Aggadic sayings are sometimes interwoven with the halakhah. Mishnah 5:6 quotes various takkanot in connection with the law of buying land from the sicaricon (i.e., those usurping the owner's land by decree of the Roman government), the purpose of these takkanot being to normalize economic conditions and the purchase of property. In connection with this, the Talmud (55b ff.) cites a collection of interesting aggadot relating to events connected with the destruction of the Temple and its causes (67b ff.). The beginning of the seventh chapter enumerates a long list of popular remedies, and the passage includes the story of *Asmodeus (Ashmedai) and his demons.

Mishnah 5:8 lays down, "in the interest of peace," the order in which men are called to the public reading of the Pentateuch: "A priest reads first, after him a levite, and after him an Israelite." The Babylonian Talmud (60a) completes the order in which Israelites are called to the reading of the law. From this list the degree of importance of the functionaries in Jewish society can be inferred: "First scholars appointed parnasim over the community, then scholars fit to be appointed parnasim over the community, then the sons of scholars whose fathers have been appointed parnasim over the community, after them heads of synagogues and the general public." The Babylonian Talmud (67a) quotes a baraita specifying the distinctive merits of scholars: "Meir was wise and a scribe; Judah was wise when he desired to be; Tarfon was like a heap of nuts; Ishmael was like a well-stocked shop; Akiva was like a storehouse with compartments; Johanan b. Nuri was like a basket of fancy goods; Eleazar b. Azariah was like a basket of spices; the Mishnah of Eliezer b. Jacob is scant but clear. Yose always had his reasons; Simeon used to grind much and produce little … and what he discarded was only the bran" (cf. arn1 18, 68). The following dicta and apothegms are worthy of note: *dina de-malkhuta dina, "the law of the government is binding" (a halakhic rule of great importance in the Diaspora; 10b); "a man should not terrorize the members of his household" (6b); "The words of the Torah abide only with one who sacrifices himself for their sake" (57b); "If a man divorces his first wife, even the altar sheds tears" (90b). In the Soncino translation of the Talmud tractate Gittin was translated by M. Simon (1936). For the commentators, editors, and translations of the tractate, see *Talmud.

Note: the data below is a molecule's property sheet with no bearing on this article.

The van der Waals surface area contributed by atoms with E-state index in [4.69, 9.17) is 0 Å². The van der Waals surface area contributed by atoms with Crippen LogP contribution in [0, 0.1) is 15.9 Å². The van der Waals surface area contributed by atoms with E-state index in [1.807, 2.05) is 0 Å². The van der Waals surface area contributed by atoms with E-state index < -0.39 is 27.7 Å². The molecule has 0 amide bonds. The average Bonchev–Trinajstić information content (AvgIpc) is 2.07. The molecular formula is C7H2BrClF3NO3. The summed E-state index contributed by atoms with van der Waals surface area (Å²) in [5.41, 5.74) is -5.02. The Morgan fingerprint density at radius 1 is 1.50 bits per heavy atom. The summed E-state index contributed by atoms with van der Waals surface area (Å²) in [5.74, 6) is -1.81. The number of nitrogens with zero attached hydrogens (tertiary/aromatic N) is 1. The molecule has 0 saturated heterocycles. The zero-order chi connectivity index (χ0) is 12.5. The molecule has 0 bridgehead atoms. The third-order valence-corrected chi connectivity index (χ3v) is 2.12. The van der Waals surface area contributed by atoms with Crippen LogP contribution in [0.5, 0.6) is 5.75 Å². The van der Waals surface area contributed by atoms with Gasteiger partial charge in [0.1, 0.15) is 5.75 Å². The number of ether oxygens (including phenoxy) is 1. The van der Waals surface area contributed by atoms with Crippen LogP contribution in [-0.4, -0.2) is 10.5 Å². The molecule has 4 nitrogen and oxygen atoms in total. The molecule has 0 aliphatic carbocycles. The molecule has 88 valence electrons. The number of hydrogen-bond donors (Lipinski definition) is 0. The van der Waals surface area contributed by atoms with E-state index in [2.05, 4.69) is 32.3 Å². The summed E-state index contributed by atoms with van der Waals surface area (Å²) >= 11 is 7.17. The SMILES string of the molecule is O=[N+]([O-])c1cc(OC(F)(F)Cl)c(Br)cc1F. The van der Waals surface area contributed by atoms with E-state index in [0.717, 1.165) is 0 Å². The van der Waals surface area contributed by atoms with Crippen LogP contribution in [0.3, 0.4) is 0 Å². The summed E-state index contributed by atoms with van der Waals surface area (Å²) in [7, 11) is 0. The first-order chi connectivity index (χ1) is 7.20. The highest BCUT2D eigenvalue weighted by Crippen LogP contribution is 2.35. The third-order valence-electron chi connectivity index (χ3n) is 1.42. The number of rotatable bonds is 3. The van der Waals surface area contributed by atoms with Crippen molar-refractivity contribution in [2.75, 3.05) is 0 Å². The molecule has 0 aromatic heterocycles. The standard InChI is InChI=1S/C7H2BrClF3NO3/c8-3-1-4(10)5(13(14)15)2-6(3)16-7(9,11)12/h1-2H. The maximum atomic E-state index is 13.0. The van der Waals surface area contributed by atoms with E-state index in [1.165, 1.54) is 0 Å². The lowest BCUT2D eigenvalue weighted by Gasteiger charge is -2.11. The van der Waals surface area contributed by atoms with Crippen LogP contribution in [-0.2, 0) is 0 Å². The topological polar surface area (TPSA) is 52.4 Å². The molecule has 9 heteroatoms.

Ḥ. Albeck (ed.), Shishah Sidrei Mishnah, 3 (Seder Nashim, 1954), 265–72.

[Yitzhak Dov Gilat]